Sometimes the task of reviewing certain games falls into a difficult space. Objectivity is key and you need to remember that flaws can’t simply be overlooked just because a game is fun. On the other hand, depending on the type of game in question the fun level can be one of it’s most important facets. Soul Sacrifice falls into this category. This game has many… many flaws but stick with it and underneath you will find one of the Vita’s most addictive and enjoyable games to date.
Soul Sacrifice is huge. We are talking Monster Hunter levels of huge. At a guess I would say there are over 150 missions in the game. It’s worth noting that unlike Monster Hunter the missions in Soul Sacrifice are not quite as varied. While Monster Hunter offers up hunts, fetch quests, captures and exploration based missions most of Soul Sacrifice’s quests boil down to “Go kill shit…”. This is not necessarily a bad thing, when killing monsters is this much fun. I’ve talked at length about the games mechanics in a previous post so I’ll won’t be diving into them again…
With Soul Sacrifice, Keiji Inafune repeatedly poses players with the simplest of moral choices. Save or Kill. Each has its own reward in the game, but favouring one to extremes is likely to prove bad in the long term. These interactions are present throughout the game with every enemy offering up Magic or Life points based on your decision. Some of the larger enemies or Archfiends will join you if saved or provide you with new magicks if sacrificed. Even your allies are part of this desperate choice and desperate it truly is. In the heat of a large scale battle with a gigantic beastie, the temptation to murder a friend is all too powerful, especially when it could mean the difference between your life and death.
Players can even choose to sacrifice parts of their own bodies including flesh and eyes to unleash exceptionally powerful magic. These sacrifices have long lasting effects such as halved defense and blindness, but can be reversed using a mysterious substance known as lacrima. Lacrima is rare and as such over use of these “Dark Arts” is ill advised. The combat system has a substantial amount of depth, though it doesn’t come close to delivering the kind of intricate structures on offer in Capcoms Monster Hunter games. What it lacks in diversity, it more than makes up for with solid mechanics. You never find yourself battling an unwieldy control scheme… something I’ve felt with Monster Hunter from time to time. On top of that the sheer number of magic combinations on offer allows players to tailor their combat styles in a variety of ways.
It’s not all combat however and where Soul Sacrifice completely outdoes Monster Hunter is in the storytelling department. The story is a tour de force told in a non-linear manner full of twists and turns. At the outset of the game, the player character is trapped in a cage. We soon meet the man responsible for your imprisonment, well … man is a bit of stretch. Magusar is a sorcerer .. Not just that, but he’s the most powerful sorceror of all time. Which would be fine… you know… if he hadn’t gone mad with power. Anyway, after tearing another prisoner asunder right before your eyes, Magusar departs and the player is introduced to the Librom, a talking “diary of the dead” which allows its reader to relive the memories of its author. By living through these adventures, our prisoner can gain the powers needed to defeat Magusar as well as learn more about this accursed world and how it got this way.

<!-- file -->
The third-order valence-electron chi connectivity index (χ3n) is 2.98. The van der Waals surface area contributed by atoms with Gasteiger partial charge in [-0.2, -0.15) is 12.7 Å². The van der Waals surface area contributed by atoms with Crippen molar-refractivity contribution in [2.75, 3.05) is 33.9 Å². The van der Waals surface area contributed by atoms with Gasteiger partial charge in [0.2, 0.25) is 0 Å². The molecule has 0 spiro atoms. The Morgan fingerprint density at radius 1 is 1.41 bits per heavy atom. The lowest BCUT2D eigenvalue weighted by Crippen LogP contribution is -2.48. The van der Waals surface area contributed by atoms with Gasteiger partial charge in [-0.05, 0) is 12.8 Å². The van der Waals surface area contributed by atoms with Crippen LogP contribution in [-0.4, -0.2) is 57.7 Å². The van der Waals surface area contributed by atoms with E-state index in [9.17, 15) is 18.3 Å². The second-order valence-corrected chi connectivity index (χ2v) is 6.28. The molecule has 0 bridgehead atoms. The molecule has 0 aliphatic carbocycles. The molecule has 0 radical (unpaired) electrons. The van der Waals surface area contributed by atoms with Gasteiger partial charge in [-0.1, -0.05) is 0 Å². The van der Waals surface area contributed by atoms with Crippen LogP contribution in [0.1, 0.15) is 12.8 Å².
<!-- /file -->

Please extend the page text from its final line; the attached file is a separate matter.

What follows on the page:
Visually the game jumps from fantastic to downright awful far too often. Certain monster designs are beautiful and unique, but over all they are far too repetitive and lack any real consistent design. The environments are fairly simple both in terms of layout and artistic design. Texture rates are relatively low throughout and issues such as character models mouth’s not moving in-game are minor but noticeable — particularly in cutscenes. The sound is impressive, especially the stellar voice acting but headphones will be required to get the most out of it. The games difficulty curve is quite steep. Early missions will seem simple for veteran Monster Hunters out there but about halfway through the games story the difficulty ramps up to near impossible levels. This challenge brings a huge sense of gratification upon completing any particularly troublesome missions.
As it stands, Soul Sacrifice is not the platform defining title many were hoping for. However, it is one of the most addictive action games on the Vita and surprisingly, tells one of its most enjoyable stories. Due to the nature of the title, I find it difficult to recommend to everyone. All I can say is that if you are a fan of Monster Hunter, this is as close as you’ll get on the Vita for now and you could do much, much worse (God Eater Burst). If you’ve never played a Monster Hunter title, grab the Soul Sacrifice demo for yourself now, free from the PS Store. It offers up over four hours of gameplay and if you enjoy your time with that, do yourself a service and pick this up as it only gets better from there.
Verdict: U.B.A — Ugly but addictive. More than a Monster Hunter wannabe, only let down by presentation issues and repetitive quests.